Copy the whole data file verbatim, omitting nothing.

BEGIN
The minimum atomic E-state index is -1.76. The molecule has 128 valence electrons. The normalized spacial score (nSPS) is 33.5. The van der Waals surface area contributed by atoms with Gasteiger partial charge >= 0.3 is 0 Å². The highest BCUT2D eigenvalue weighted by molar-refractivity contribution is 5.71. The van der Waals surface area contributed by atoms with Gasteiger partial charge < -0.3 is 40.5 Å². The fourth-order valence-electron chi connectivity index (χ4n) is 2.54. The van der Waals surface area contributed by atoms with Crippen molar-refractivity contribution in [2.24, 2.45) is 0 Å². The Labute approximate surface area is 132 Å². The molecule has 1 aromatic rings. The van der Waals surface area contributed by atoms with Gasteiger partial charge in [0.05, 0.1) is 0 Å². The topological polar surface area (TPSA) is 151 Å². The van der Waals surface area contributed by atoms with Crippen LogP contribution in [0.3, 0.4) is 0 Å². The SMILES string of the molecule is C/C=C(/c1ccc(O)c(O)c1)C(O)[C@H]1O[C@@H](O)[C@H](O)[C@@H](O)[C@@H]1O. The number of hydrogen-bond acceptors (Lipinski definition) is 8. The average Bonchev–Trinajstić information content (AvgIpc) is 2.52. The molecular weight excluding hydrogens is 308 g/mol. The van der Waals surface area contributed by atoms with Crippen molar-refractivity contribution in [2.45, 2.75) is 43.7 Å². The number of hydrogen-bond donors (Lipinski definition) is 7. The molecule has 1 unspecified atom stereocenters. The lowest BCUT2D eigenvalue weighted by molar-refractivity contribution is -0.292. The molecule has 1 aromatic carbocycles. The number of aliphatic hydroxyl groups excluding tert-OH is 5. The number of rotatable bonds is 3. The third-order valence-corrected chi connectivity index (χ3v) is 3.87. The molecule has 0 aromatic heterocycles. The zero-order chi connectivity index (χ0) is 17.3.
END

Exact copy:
The minimum atomic E-state index is -1.76. The molecule has 128 valence electrons. The normalized spacial score (nSPS) is 33.5. The van der Waals surface area contributed by atoms with Gasteiger partial charge >= 0.3 is 0 Å². The highest BCUT2D eigenvalue weighted by molar-refractivity contribution is 5.71. The van der Waals surface area contributed by atoms with Gasteiger partial charge < -0.3 is 40.5 Å². The fourth-order valence-electron chi connectivity index (χ4n) is 2.54. The van der Waals surface area contributed by atoms with Crippen molar-refractivity contribution in [2.24, 2.45) is 0 Å². The Labute approximate surface area is 132 Å². The molecule has 1 aromatic rings. The van der Waals surface area contributed by atoms with Gasteiger partial charge in [0.05, 0.1) is 0 Å². The topological polar surface area (TPSA) is 151 Å². The van der Waals surface area contributed by atoms with Crippen LogP contribution in [0.3, 0.4) is 0 Å². The SMILES string of the molecule is C/C=C(/c1ccc(O)c(O)c1)C(O)[C@H]1O[C@@H](O)[C@H](O)[C@@H](O)[C@@H]1O. The number of hydrogen-bond acceptors (Lipinski definition) is 8. The average Bonchev–Trinajstić information content (AvgIpc) is 2.52. The molecular weight excluding hydrogens is 308 g/mol. The van der Waals surface area contributed by atoms with Crippen molar-refractivity contribution in [2.45, 2.75) is 43.7 Å². The number of hydrogen-bond donors (Lipinski definition) is 7. The molecule has 1 unspecified atom stereocenters. The lowest BCUT2D eigenvalue weighted by molar-refractivity contribution is -0.292. The molecule has 1 aromatic carbocycles. The number of aliphatic hydroxyl groups excluding tert-OH is 5. The number of rotatable bonds is 3. The third-order valence-corrected chi connectivity index (χ3v) is 3.87. The molecule has 0 aromatic heterocycles. The zero-order chi connectivity index (χ0) is 17.3.